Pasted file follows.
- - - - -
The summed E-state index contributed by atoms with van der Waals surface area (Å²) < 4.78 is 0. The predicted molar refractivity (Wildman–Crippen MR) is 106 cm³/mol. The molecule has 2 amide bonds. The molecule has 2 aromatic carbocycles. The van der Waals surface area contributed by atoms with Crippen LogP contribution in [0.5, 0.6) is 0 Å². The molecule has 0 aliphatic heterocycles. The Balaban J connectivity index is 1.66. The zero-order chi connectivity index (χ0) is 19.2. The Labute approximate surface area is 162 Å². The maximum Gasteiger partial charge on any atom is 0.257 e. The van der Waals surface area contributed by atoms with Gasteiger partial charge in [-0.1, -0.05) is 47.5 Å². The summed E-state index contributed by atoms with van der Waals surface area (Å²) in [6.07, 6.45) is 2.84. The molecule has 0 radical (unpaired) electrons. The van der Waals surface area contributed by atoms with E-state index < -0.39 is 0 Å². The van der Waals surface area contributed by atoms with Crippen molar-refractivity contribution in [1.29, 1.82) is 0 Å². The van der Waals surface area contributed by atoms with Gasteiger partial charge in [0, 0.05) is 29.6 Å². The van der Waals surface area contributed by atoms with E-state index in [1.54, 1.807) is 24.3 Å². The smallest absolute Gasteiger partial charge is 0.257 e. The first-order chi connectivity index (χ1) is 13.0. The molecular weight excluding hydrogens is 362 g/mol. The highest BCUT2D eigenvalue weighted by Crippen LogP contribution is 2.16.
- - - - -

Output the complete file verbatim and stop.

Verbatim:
The summed E-state index contributed by atoms with van der Waals surface area (Å²) < 4.78 is 0. The predicted molar refractivity (Wildman–Crippen MR) is 106 cm³/mol. The molecule has 2 amide bonds. The molecule has 2 aromatic carbocycles. The van der Waals surface area contributed by atoms with Crippen LogP contribution in [0.5, 0.6) is 0 Å². The molecule has 0 aliphatic heterocycles. The Balaban J connectivity index is 1.66. The zero-order chi connectivity index (χ0) is 19.2. The Labute approximate surface area is 162 Å². The maximum Gasteiger partial charge on any atom is 0.257 e. The van der Waals surface area contributed by atoms with Gasteiger partial charge in [-0.1, -0.05) is 47.5 Å². The summed E-state index contributed by atoms with van der Waals surface area (Å²) in [6.07, 6.45) is 2.84. The molecule has 0 radical (unpaired) electrons. The van der Waals surface area contributed by atoms with E-state index < -0.39 is 0 Å². The van der Waals surface area contributed by atoms with Crippen molar-refractivity contribution in [1.29, 1.82) is 0 Å². The van der Waals surface area contributed by atoms with Gasteiger partial charge in [0, 0.05) is 29.6 Å². The van der Waals surface area contributed by atoms with E-state index in [1.54, 1.807) is 24.3 Å². The smallest absolute Gasteiger partial charge is 0.257 e. The first-order chi connectivity index (χ1) is 13.0. The molecular weight excluding hydrogens is 362 g/mol. The highest BCUT2D eigenvalue weighted by Crippen LogP contribution is 2.16.